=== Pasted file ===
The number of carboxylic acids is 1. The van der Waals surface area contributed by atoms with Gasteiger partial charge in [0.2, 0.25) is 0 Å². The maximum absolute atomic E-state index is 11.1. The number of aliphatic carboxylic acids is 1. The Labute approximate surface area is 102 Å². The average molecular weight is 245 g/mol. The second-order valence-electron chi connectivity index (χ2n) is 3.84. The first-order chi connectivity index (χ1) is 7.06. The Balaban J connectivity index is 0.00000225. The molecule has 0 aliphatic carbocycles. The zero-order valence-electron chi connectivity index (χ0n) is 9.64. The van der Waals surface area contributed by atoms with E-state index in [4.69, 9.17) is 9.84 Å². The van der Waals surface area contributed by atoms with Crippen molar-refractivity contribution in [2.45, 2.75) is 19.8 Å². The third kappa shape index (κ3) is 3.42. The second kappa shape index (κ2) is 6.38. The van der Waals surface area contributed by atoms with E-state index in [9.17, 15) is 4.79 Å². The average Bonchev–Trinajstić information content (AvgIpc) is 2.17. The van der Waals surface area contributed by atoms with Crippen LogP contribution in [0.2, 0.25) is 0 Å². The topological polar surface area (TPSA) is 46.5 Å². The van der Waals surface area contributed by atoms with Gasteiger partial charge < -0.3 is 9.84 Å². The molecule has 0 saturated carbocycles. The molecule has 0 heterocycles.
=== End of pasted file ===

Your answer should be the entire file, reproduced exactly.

The number of carboxylic acids is 1. The van der Waals surface area contributed by atoms with Gasteiger partial charge in [0.2, 0.25) is 0 Å². The maximum absolute atomic E-state index is 11.1. The number of aliphatic carboxylic acids is 1. The Labute approximate surface area is 102 Å². The average molecular weight is 245 g/mol. The second-order valence-electron chi connectivity index (χ2n) is 3.84. The first-order chi connectivity index (χ1) is 7.06. The Balaban J connectivity index is 0.00000225. The molecule has 0 aliphatic carbocycles. The zero-order valence-electron chi connectivity index (χ0n) is 9.64. The van der Waals surface area contributed by atoms with E-state index in [4.69, 9.17) is 9.84 Å². The van der Waals surface area contributed by atoms with Crippen molar-refractivity contribution in [2.45, 2.75) is 19.8 Å². The third kappa shape index (κ3) is 3.42. The second kappa shape index (κ2) is 6.38. The van der Waals surface area contributed by atoms with E-state index in [9.17, 15) is 4.79 Å². The average Bonchev–Trinajstić information content (AvgIpc) is 2.17. The van der Waals surface area contributed by atoms with Crippen LogP contribution in [0.2, 0.25) is 0 Å². The topological polar surface area (TPSA) is 46.5 Å². The van der Waals surface area contributed by atoms with Gasteiger partial charge < -0.3 is 9.84 Å². The molecule has 0 saturated carbocycles. The molecule has 0 heterocycles.